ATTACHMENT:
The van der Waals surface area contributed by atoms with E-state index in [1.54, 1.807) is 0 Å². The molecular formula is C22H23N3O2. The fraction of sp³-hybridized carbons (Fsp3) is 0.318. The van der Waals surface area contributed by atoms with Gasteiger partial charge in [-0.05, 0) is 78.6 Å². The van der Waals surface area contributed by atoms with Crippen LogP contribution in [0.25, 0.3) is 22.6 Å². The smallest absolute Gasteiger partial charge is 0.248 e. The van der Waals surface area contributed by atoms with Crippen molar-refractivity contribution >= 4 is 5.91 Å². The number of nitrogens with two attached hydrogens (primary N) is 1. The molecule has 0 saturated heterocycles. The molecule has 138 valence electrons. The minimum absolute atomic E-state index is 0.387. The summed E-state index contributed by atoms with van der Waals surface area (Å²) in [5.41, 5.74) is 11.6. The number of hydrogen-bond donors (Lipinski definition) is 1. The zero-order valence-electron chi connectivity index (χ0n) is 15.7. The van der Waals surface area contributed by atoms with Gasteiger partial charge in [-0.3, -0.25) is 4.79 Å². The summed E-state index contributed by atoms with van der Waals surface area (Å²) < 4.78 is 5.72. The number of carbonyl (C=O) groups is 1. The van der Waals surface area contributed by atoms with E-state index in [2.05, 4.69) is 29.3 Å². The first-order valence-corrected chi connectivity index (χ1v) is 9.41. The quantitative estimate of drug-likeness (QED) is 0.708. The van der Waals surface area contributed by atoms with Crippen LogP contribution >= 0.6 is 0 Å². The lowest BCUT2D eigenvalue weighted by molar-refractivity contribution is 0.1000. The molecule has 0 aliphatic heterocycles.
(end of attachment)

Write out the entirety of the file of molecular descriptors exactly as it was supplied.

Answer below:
The van der Waals surface area contributed by atoms with E-state index in [1.54, 1.807) is 0 Å². The molecular formula is C22H23N3O2. The fraction of sp³-hybridized carbons (Fsp3) is 0.318. The van der Waals surface area contributed by atoms with Gasteiger partial charge in [-0.05, 0) is 78.6 Å². The van der Waals surface area contributed by atoms with Crippen LogP contribution in [0.25, 0.3) is 22.6 Å². The smallest absolute Gasteiger partial charge is 0.248 e. The van der Waals surface area contributed by atoms with Crippen molar-refractivity contribution >= 4 is 5.91 Å². The number of nitrogens with two attached hydrogens (primary N) is 1. The molecule has 0 saturated heterocycles. The molecule has 138 valence electrons. The minimum absolute atomic E-state index is 0.387. The summed E-state index contributed by atoms with van der Waals surface area (Å²) in [5.41, 5.74) is 11.6. The number of hydrogen-bond donors (Lipinski definition) is 1. The zero-order valence-electron chi connectivity index (χ0n) is 15.7. The van der Waals surface area contributed by atoms with Gasteiger partial charge in [-0.3, -0.25) is 4.79 Å². The summed E-state index contributed by atoms with van der Waals surface area (Å²) < 4.78 is 5.72. The number of carbonyl (C=O) groups is 1. The van der Waals surface area contributed by atoms with E-state index in [2.05, 4.69) is 29.3 Å². The first-order valence-corrected chi connectivity index (χ1v) is 9.41. The quantitative estimate of drug-likeness (QED) is 0.708. The van der Waals surface area contributed by atoms with Crippen LogP contribution >= 0.6 is 0 Å². The lowest BCUT2D eigenvalue weighted by molar-refractivity contribution is 0.1000. The molecule has 0 aliphatic heterocycles.